“People die completely different here.” That was the epiphany Ginny Heinitz experienced working in a hospital after years as a Hospice volunteer providing home care for patients before they died.
Heinitz, https://www.facebook.com/ginny.heinitz?fref=ts, began her career as a nurse in oncology in 1982 and became a Hospice volunteer in 1987. She later became an Eastmont school nurse before starting work at Confluence Hospital in 2010 to counsel people in the final stages of their lives. Asked if she was anxious about working in the hospital setting, she said, “I absolutely went with trepidation.”
She saw people brought into emergency and then to Intensive Care Units for aggressive treatment even though “The staff and I staff knew was not going to be helpful. People don’t realize it causes stress for the physicians and nurses” when people die with plastic tubes in sterile cubicles.
Heinitz said by 2000 growing concern about the problem led to development of palliative care to provide cancer patients with counseling and education aimed at the psychological, social and emotional well-being of the patients. Studies showed the combination of palliative care plus the best cancer care provided a better quality of life than just the best cancer care. Patients had fewer problems dealing with symptoms, less depression and less chemo-therapy. They also were more likely to die at home and lived several months longer.
At the hospital she and an MD trained staff about palliative care and requested referrals. After successful pilot tests at her hospital and Columbia Valley Community Medical Center, they adopted a training program called Having It Your Own Way: Getting the Right Care When it Matters Most. (See other programs in Conversations Before Knocking on Heaven’s Door on this blog and in the Clear Skies column on June 19 in the Douglas County Empire Press).
Palliative caregivers listen to patients and families share their wishes before or during treatments. The team describes options and prepares families to advocate for treatments and lifesaving efforts they prefer. Her initial consults take about an hour, which is more time than doctors usually spend with patients.
They hoped for 200 referrals in the first year, but staff referred 400 and two years later, 1200. Their department grew larger than any other department in Washington, a testament to the quality of local healthcare.
Heinitz realized patients need to understand palliative care before they come to the hospital. In 2013 she became the outpatient palliative care coordinator at Confluence Health, where she promotes palliative care in the community and works with out-patient referrals, some of whom eventually come off of palliative care.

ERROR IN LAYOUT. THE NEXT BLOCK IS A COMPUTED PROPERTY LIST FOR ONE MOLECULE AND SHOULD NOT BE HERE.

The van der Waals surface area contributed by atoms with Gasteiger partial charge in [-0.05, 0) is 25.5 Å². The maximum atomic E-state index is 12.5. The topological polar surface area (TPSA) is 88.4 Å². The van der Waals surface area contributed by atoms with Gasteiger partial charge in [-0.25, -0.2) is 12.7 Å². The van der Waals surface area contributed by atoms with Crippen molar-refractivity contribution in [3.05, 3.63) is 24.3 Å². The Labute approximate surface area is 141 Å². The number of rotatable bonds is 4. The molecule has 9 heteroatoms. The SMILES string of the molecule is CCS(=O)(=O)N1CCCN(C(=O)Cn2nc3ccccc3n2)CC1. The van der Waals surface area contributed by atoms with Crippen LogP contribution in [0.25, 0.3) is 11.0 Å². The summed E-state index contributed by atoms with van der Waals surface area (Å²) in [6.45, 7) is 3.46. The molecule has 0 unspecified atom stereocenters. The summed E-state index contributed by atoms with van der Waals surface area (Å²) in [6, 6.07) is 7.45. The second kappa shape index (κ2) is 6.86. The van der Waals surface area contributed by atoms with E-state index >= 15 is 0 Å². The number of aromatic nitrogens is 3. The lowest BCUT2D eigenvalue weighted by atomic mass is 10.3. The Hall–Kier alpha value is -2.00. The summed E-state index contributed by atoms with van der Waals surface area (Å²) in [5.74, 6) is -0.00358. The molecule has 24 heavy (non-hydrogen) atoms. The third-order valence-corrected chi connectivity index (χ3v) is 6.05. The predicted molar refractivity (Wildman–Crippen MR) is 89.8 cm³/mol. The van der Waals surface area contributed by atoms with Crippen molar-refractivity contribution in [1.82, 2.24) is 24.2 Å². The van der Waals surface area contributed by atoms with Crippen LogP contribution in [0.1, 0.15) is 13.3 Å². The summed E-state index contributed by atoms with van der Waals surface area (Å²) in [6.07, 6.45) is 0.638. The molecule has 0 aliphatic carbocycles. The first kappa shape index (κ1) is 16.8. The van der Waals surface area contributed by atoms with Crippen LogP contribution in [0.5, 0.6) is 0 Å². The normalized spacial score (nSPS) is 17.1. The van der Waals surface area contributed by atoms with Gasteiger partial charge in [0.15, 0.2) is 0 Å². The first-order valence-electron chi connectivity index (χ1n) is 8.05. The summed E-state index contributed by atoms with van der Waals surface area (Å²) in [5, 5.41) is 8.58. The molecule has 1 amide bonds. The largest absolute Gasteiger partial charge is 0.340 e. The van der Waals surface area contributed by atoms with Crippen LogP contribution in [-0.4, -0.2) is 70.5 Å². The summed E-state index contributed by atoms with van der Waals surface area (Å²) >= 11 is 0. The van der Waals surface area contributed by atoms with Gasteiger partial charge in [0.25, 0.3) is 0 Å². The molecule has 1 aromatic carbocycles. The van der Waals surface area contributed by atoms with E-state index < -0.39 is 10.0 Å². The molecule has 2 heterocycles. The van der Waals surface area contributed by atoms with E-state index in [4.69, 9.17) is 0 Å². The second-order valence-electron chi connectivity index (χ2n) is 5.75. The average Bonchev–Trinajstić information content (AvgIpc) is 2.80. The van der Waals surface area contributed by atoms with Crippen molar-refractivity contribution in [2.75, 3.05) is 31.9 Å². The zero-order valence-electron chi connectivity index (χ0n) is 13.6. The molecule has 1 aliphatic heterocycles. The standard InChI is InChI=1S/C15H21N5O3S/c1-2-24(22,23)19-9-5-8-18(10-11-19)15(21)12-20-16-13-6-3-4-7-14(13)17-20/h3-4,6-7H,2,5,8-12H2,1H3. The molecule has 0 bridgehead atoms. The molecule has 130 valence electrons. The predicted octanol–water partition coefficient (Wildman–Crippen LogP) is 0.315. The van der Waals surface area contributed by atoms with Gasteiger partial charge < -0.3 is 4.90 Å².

Before our interview, a patient called her who’d been in agony after surgical treatment. She’d treated him to overcome his poor symptom management for pain. He had called to say, “You’ve helped me continue on and I don’t have as much pain as I had before.”
She said, “Eventually, I may have to say, ‘What if down the way, no further aggressive treatment is offered, would you like some information now?’”
Barbara Robinson, East Wenatchee, experienced palliative care from an oncologist at Confluence before her husband, Forest, died last December. She said the final stage started when “we found out the CAT scan showed his cancer had blown up in his body. He had three to six months and it was not going to pretty.”
They told their oncologist they had already talked about they wanted, and what they chose not to go through, and that he wanted to enroll in Washington’s Death with Dignity Act option. “Oh my God, it was very easy,” Robinson said.
The oncologist gave them a ‘do-not-resuscitate’ folder to post on the refrigerator. Hospice was notified immediately. A physical therapist “was on it right away, replacing his wheel chair and getting the right pads.” Forest died exactly as he wanted, peacefully at home with family present.
Heinitz and local medical staff provide palliative care. Prepare for it and plan on it.